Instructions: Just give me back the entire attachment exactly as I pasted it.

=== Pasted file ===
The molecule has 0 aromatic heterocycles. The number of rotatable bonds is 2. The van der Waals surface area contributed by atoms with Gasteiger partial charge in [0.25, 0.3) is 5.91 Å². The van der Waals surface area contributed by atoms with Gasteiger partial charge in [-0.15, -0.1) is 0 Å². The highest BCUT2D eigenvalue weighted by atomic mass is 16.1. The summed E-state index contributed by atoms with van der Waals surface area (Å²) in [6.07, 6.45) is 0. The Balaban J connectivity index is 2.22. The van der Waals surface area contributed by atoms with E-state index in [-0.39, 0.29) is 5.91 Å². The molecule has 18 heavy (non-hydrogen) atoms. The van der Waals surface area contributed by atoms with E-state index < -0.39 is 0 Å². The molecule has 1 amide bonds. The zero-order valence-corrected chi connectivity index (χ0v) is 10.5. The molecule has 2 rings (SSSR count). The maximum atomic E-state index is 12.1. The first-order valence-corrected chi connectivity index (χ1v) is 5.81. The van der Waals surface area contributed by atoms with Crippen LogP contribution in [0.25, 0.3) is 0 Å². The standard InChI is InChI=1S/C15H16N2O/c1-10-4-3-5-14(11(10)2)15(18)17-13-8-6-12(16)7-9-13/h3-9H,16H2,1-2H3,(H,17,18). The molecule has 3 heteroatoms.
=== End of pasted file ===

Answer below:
The molecule has 0 aromatic heterocycles. The number of rotatable bonds is 2. The van der Waals surface area contributed by atoms with Gasteiger partial charge in [0.25, 0.3) is 5.91 Å². The van der Waals surface area contributed by atoms with Gasteiger partial charge in [-0.15, -0.1) is 0 Å². The highest BCUT2D eigenvalue weighted by atomic mass is 16.1. The summed E-state index contributed by atoms with van der Waals surface area (Å²) in [6.07, 6.45) is 0. The Balaban J connectivity index is 2.22. The van der Waals surface area contributed by atoms with E-state index in [-0.39, 0.29) is 5.91 Å². The molecule has 18 heavy (non-hydrogen) atoms. The van der Waals surface area contributed by atoms with E-state index < -0.39 is 0 Å². The molecule has 1 amide bonds. The zero-order valence-corrected chi connectivity index (χ0v) is 10.5. The molecule has 2 rings (SSSR count). The maximum atomic E-state index is 12.1. The first-order valence-corrected chi connectivity index (χ1v) is 5.81. The van der Waals surface area contributed by atoms with Crippen LogP contribution in [0.25, 0.3) is 0 Å². The standard InChI is InChI=1S/C15H16N2O/c1-10-4-3-5-14(11(10)2)15(18)17-13-8-6-12(16)7-9-13/h3-9H,16H2,1-2H3,(H,17,18). The molecule has 3 heteroatoms.